Engineers at Network Rail have taken advantage of the lack of passengers during the second lockdown and are using the extra-time for improvement works across two of London’s busiest railway lines.
Working in a collaborative manner with Thameslink, Southern and London Overground, the company’s Southern region is working overnight to tackle the causes of some recent delays to trains on the core Thameslink central London route between St Pancras and London Blackfriars, and the Sydenham Corridor between New Cross Gate and Norwood Junction.
Both these routes are vital for the prompt operation of trains across South London and, thanks to Thameslink, even well into the north, on lines to Bedford, Cambridge and Peterborough. However, they are also very busy 24 hours a day.
The work being carried out includes enhancements to the quality of the track for a smoother ride, signalling improvements, removing and cutting back some trees and bushes from the trackside, clearing scrap rails and even bird-proofing structure and the former King’s Cross Thameslink station.
Thameslink Customer Services Director Jenny Saunders said: "These difficult times do at least give us an opportunity to improve the railway, to make it more reliable. This is why, with Southern, we have collaborated with our industry colleagues at Network Rail to make this time available for extra engineering work. Passengers should please check online at thameslinkrailway.com to plan their journeys."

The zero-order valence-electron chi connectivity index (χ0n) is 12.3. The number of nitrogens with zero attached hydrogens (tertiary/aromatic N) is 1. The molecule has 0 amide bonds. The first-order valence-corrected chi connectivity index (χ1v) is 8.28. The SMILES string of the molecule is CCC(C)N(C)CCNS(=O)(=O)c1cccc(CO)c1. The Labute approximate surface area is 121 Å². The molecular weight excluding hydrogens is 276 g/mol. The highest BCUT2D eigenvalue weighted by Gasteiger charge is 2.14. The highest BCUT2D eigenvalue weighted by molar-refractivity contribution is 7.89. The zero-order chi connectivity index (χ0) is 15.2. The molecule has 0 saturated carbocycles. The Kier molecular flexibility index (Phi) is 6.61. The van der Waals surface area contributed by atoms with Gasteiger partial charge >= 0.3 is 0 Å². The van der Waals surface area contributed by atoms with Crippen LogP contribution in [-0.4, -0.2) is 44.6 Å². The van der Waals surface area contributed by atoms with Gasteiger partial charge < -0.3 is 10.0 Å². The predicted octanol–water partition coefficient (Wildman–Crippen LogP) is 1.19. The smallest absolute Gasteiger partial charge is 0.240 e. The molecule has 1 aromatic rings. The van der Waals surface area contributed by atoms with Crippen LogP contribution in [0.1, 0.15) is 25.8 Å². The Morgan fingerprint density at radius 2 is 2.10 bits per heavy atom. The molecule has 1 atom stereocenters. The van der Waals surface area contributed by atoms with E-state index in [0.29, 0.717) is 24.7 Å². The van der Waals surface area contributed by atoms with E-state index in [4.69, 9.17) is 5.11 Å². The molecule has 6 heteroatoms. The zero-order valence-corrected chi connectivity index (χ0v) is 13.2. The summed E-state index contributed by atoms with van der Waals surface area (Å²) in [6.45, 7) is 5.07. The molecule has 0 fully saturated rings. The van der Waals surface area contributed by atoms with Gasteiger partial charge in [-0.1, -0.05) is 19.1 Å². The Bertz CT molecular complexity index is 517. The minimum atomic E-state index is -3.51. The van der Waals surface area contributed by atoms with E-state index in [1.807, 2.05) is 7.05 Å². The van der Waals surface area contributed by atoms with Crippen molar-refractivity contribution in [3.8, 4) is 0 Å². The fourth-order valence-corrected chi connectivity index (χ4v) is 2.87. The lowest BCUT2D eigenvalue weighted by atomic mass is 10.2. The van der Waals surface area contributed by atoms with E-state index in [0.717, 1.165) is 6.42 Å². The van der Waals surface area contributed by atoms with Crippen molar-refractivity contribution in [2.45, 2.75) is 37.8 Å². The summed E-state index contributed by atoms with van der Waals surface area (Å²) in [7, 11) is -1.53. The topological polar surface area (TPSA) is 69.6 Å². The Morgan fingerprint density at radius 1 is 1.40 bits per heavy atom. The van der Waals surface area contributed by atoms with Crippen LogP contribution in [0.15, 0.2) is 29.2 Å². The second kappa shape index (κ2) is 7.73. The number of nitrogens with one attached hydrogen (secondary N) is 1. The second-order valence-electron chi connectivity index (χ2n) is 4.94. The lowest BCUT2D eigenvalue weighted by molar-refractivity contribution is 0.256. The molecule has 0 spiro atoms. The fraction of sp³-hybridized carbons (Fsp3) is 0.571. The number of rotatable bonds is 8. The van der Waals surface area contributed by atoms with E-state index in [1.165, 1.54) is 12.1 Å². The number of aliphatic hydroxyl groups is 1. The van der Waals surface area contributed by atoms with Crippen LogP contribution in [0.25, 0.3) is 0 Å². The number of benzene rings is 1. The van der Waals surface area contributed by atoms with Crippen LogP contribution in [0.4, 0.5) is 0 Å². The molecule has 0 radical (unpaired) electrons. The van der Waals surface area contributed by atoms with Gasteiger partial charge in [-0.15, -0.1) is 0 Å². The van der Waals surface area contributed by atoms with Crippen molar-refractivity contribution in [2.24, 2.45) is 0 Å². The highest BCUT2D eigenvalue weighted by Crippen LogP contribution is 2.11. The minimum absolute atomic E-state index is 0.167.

Rory O’Neill, TfL’s General Manager for London Overground, said: “We are always looking at ways we can reduce unnecessary delays for our customers and welcome this improvement work Network Rail is doing to help tackle these. Some late-night London Overground services may finish early to allow this important work to take place safely and we recommend you check your journey before you travel.”
Network Rail Southern Region Director John Halsall said: “One of the challenges of running a busy railway is that the routes we most need to do work on are the routes where people need them to be running 24/7 and it’s hard to get the time to do the job. That means the big jobs get done but the smaller work, such as managing vegetation or even wildlife, is hard to fit in and the smaller problems build into big ones.
“Working closely with our colleagues at Thameslink, Southern and London Overground, we’ve been able to take advantage of this unusually quiet time on the railway to plan some ‘quick wins’ working overnight. It will also give the opportunity to properly look at the condition of some of the technology so we really know the state of the railway and what we might need to do in future. We’ve had some performance problems on these corridors recently and I know passengers will want to see improvements quickly, which this plan delivers.”
Image: Network Rail